All of these resources have a wealth of data, but even then, that is a lot of analysis and familiarization that is needed with each tool. Each tool does have documentation and tutorials, and of course OpenHelix has tutorials on many of the ones mentioned (those with linked “T”s after the name). Still, this one analysis took a large number of tools and familiarization.

The paper does have a pretty good figure (figure 1) outlining the analysis process. For example, they SIFTed the genome to find gene-associated, non-synonymous, rare and novel and disease associated variations and then analyzed those using dbSNP, HGMD, OMIM and PubMed to analyze something like HFE2 which might have an association with Haemochromotosis. One of my quibbles with the paper, as often is with these papers, is that there isn’t a good methods ‘walk-through’ of the paper using something like Galaxy or Taverna in a history or workflow that would help reproduce the analysis.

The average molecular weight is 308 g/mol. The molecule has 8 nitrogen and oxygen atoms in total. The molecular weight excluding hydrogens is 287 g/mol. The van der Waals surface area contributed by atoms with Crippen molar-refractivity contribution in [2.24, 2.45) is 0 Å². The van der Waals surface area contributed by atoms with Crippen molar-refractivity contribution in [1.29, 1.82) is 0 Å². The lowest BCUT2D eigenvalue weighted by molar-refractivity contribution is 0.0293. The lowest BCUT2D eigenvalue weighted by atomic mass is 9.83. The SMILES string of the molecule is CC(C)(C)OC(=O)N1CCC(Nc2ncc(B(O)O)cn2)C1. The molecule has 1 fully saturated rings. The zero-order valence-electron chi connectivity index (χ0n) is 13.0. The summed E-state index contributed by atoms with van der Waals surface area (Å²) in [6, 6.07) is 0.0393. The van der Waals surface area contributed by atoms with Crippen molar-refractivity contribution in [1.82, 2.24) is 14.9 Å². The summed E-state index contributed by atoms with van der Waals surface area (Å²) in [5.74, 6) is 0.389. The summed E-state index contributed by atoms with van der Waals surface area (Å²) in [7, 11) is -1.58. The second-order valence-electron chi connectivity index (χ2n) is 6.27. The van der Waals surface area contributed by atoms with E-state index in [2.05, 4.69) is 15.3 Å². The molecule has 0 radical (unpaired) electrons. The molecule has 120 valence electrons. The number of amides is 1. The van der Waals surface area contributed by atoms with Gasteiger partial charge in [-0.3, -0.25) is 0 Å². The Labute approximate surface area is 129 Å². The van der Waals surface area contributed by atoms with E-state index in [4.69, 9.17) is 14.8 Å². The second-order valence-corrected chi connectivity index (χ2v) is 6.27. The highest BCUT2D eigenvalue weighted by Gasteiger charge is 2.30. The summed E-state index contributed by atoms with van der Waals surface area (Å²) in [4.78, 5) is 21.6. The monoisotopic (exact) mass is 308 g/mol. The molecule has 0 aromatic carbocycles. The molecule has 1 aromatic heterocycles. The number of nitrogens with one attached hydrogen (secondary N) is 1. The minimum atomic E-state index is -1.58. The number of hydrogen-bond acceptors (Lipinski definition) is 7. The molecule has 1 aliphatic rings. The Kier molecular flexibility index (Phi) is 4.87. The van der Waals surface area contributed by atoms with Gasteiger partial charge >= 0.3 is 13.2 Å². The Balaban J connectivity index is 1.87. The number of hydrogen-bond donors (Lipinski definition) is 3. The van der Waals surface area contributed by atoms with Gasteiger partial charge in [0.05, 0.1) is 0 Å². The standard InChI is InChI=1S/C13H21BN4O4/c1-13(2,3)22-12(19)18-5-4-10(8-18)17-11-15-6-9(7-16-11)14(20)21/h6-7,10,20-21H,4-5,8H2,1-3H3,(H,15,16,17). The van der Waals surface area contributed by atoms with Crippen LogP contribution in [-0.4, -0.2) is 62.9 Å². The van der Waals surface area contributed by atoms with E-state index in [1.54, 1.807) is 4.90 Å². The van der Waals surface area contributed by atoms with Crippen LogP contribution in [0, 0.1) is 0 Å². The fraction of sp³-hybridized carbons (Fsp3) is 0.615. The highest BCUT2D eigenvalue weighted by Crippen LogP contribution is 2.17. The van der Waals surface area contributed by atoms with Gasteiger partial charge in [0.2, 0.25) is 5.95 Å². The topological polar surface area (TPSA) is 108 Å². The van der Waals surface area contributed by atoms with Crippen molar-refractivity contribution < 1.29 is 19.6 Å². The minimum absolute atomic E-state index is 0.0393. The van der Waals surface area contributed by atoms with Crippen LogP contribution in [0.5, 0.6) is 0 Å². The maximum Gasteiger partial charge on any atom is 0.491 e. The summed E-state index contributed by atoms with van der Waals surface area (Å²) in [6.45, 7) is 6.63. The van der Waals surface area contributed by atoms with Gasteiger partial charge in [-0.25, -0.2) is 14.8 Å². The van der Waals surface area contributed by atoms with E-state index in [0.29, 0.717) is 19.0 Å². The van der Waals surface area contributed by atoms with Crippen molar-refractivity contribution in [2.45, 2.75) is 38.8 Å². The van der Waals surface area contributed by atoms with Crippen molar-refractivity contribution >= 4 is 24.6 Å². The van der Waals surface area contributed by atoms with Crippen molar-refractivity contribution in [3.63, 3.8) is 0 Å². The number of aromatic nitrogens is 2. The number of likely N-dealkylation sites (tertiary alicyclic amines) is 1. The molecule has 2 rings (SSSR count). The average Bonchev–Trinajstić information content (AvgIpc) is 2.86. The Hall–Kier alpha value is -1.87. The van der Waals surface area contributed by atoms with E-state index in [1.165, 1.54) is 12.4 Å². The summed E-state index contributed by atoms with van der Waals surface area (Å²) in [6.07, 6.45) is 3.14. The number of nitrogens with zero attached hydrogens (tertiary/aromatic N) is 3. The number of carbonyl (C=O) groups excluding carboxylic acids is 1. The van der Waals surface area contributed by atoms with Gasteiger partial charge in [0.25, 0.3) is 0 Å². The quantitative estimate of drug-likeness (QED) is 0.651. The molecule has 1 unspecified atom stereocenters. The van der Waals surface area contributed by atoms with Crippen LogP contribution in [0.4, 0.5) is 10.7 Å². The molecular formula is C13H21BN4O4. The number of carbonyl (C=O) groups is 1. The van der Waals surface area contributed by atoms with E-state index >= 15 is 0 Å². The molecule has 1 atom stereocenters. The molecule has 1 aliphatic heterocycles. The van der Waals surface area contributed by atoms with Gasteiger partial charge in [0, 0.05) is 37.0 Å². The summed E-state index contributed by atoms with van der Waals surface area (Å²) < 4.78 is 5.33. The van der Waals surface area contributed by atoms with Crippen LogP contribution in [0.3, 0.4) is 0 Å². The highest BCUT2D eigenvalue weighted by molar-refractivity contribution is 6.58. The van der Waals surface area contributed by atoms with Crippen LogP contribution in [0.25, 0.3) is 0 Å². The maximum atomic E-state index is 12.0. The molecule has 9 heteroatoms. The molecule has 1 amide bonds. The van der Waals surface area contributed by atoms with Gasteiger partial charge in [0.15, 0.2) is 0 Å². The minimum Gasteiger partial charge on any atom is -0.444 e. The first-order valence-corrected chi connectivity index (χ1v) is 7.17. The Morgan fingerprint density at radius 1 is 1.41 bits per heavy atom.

We also have a tutorial I’d like to point you to, one that walks through a similar process and teaches users the basics of walking through that process. You can find this tutorial here, it’s free and publicly available. The tutorial walks the user through the analysis of a gene variation, in this case in the CYPC9 that effects an individual’s response to Warfarin. There is a similar variation (different gene, affects same drug response) in the paper. The tutorial uses the NIEHS SNPs site to get an overview of the variation including SIFT and PolyPhen predictions, then to the UCSC Genome Browser to find an overview of the region, walks through the dbSNP information and does a quick tag SNP analysis using GVS. That tutorial is only one very small step in what will have to be a immense education into genomics and genomics resources.